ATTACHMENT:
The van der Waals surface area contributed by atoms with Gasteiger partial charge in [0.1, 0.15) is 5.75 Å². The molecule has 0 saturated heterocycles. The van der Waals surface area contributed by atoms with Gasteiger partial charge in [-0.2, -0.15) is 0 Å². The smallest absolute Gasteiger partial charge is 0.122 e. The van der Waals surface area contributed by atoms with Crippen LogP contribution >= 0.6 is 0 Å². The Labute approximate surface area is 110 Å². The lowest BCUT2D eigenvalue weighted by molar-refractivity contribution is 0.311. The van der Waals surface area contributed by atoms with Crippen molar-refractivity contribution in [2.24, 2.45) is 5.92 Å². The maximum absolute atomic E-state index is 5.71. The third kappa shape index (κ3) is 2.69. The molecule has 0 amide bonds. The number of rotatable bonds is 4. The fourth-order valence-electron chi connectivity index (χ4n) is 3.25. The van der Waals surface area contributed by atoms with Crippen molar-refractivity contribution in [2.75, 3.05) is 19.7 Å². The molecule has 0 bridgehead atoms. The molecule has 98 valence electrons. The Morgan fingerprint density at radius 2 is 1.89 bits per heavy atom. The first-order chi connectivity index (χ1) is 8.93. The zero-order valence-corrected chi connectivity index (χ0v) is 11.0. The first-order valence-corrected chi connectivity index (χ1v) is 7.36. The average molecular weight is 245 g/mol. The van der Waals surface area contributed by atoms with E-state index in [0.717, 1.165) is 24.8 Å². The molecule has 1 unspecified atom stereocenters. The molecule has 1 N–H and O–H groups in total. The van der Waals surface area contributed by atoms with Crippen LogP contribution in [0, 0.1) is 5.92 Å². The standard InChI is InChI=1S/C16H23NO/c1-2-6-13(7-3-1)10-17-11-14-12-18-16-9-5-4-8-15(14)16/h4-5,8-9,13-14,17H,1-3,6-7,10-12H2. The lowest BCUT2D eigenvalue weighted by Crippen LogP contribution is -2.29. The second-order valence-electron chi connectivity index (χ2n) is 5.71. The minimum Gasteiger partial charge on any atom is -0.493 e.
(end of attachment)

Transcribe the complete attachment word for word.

The van der Waals surface area contributed by atoms with Gasteiger partial charge in [0.1, 0.15) is 5.75 Å². The molecule has 0 saturated heterocycles. The van der Waals surface area contributed by atoms with Gasteiger partial charge in [-0.2, -0.15) is 0 Å². The smallest absolute Gasteiger partial charge is 0.122 e. The van der Waals surface area contributed by atoms with Crippen LogP contribution >= 0.6 is 0 Å². The Labute approximate surface area is 110 Å². The lowest BCUT2D eigenvalue weighted by molar-refractivity contribution is 0.311. The van der Waals surface area contributed by atoms with Crippen molar-refractivity contribution in [2.24, 2.45) is 5.92 Å². The maximum absolute atomic E-state index is 5.71. The third kappa shape index (κ3) is 2.69. The molecule has 0 amide bonds. The number of rotatable bonds is 4. The fourth-order valence-electron chi connectivity index (χ4n) is 3.25. The van der Waals surface area contributed by atoms with Crippen molar-refractivity contribution in [2.75, 3.05) is 19.7 Å². The molecule has 0 bridgehead atoms. The molecule has 98 valence electrons. The Morgan fingerprint density at radius 2 is 1.89 bits per heavy atom. The first-order chi connectivity index (χ1) is 8.93. The zero-order valence-corrected chi connectivity index (χ0v) is 11.0. The first-order valence-corrected chi connectivity index (χ1v) is 7.36. The average molecular weight is 245 g/mol. The van der Waals surface area contributed by atoms with E-state index in [0.717, 1.165) is 24.8 Å². The molecule has 1 unspecified atom stereocenters. The molecule has 1 N–H and O–H groups in total. The van der Waals surface area contributed by atoms with Crippen LogP contribution in [0, 0.1) is 5.92 Å². The standard InChI is InChI=1S/C16H23NO/c1-2-6-13(7-3-1)10-17-11-14-12-18-16-9-5-4-8-15(14)16/h4-5,8-9,13-14,17H,1-3,6-7,10-12H2. The lowest BCUT2D eigenvalue weighted by Crippen LogP contribution is -2.29. The second-order valence-electron chi connectivity index (χ2n) is 5.71. The minimum Gasteiger partial charge on any atom is -0.493 e.